Way back in the early 1980s, I was privileged to be part of the original IBM PC development team, led by Don Estridge.

He was a great leader, and one of very few who have been able to dent the barriers to real change in a large corporation. We struggled with the differences between intrapreneurship and entrepreneurship, and I learned much about both.

For example, even though we were leading an entrepreneurial effort within IBM, we found it a challenge to deal with the inbred mainframe culture, reverence for process, and accounting practices of a large company.

Despite a valiant effort, we succeeded only briefly in putting IBM in the personal computer business--but our efforts changed my view of entrepreneurs forever.

We all watched as several strong-willed entrepreneurs of the day, including Steve Jobs, Bill Gates, and Ed Roberts, without constraints, really drove the industry and changed the face of computing.

For IBM, the personal computer was a paradigm shift from its big-business legacy, built with new technologies for totally new markets, and battleships turn very slowly.

I've often asked myself why intrapreneurs like Don Estridge, and peers from CDC, Burroughs, UNIVAC, and Wang are not household names today. They had the huge financial and technical resources of a large company, and they had the right dreams, but they also had a set of challenges most entrepreneurs don't have to deal with.

Some of the challenges faced by the personal computing intrapreneurs:

Team members were not selected based on entrepreneurial acumen.

Typically, team members had to be sourced internally, with their performance and credentials based on prior corporate assignments and relationships. No consideration was given to experience running a startup, breadth of skills, or even thinking like an entrepreneur.

Partnering with outside entrepreneurial efforts was discouraged.

The culture of a large technology company relied on internal development or large, stable, and proven external vendors.

Dependencies on entrepreneurial efforts, like Microsoft and Intel, were frowned upon, no matter how innovative or relevant. Every such deal was an exception.

Key operational and pivot decisions required corporate approval.

Like startup investors several layers deep, parent company executives often
demanded approval rights and exerted power without understanding the issues of starting a new business. Required pivots and budget changes were painfully slow and overanalyzed.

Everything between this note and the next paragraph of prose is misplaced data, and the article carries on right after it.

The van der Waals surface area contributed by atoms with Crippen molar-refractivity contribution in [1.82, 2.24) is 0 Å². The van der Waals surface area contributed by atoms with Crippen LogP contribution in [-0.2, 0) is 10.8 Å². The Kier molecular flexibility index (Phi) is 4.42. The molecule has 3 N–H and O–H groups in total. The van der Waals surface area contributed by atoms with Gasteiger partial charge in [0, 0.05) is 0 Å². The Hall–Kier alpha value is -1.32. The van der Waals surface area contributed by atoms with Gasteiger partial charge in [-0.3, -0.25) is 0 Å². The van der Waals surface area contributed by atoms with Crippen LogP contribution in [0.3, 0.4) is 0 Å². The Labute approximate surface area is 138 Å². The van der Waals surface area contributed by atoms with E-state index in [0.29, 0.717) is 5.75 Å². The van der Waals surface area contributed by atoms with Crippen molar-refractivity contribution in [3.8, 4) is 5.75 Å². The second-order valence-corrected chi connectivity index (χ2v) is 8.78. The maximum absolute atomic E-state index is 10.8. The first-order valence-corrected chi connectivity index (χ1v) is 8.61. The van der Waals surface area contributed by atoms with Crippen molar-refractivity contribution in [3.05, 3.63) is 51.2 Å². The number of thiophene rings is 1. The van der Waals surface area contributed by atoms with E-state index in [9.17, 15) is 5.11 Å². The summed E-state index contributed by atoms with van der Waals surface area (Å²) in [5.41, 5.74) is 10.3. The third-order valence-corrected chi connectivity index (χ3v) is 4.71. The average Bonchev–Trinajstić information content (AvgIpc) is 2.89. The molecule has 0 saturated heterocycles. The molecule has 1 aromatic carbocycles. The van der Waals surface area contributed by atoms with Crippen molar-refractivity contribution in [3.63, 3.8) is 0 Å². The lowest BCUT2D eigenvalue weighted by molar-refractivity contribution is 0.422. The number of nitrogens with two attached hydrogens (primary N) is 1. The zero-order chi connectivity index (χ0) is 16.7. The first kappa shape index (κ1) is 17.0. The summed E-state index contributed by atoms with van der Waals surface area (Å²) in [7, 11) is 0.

Compensation and support carried the corporate burden rate.

The burn rate was extremely high, with no one working for equity or deferred compensation. Legally and culturally, benefits, facilities, and work schedules for intrapreneurs had little flexibility.

The alternative of an early spinoff from the parent with no return path was unthinkable.

Measurements were set on internal objectives, rather than on market traction.

In these enterprises, performance objectives were usually tied to internal processes, rather than beating competitors, customer acquisition, and revenue growth. This approach, when applied to a new venture, often actually inhibited progress and market penetration.

A single-minded focus and commitment was hard to maintain.

In a corporate world, a small effort like the IBM PC was just one of hundreds vying for attention and resources. It was easy for top executives to get distracted by the latest challenges or new opportunities.

Intrapreneurs had a double visibility and selling challenge, both internally and externally.

Corporate entities operated under strict competitive and accounting rules.

For example, IBM was always under scrutiny for potentially impacting small competitors, equitable contracts, and meeting the reporting and disclosure standards for public companies. Internal legal reviews and required new processes were slow to finalize.

Even with these extra challenges, the IBM PC was developed and delivered in 18 months--at that time faster than any other mixed hardware and software product in IBM's history. This was done while breaking all the rules for using outside vendors, and publishing all the interface specifications for the first time, leading to a booming after-market for external entrepreneurs.

That experience helped me to understand the excitement, determination, and satisfaction of an entrepreneur, and it made me a better one when I later worked for and with several real startups in Silicon Valley.

But like most current entrepreneurs, I'm still learning, and still anticipating the next round of technology and change. I still enjoy the journey as well as the destination.

Published on: Oct 24, 2016
The opinions expressed here by Inc.com columnists are their own, not those of Inc.com.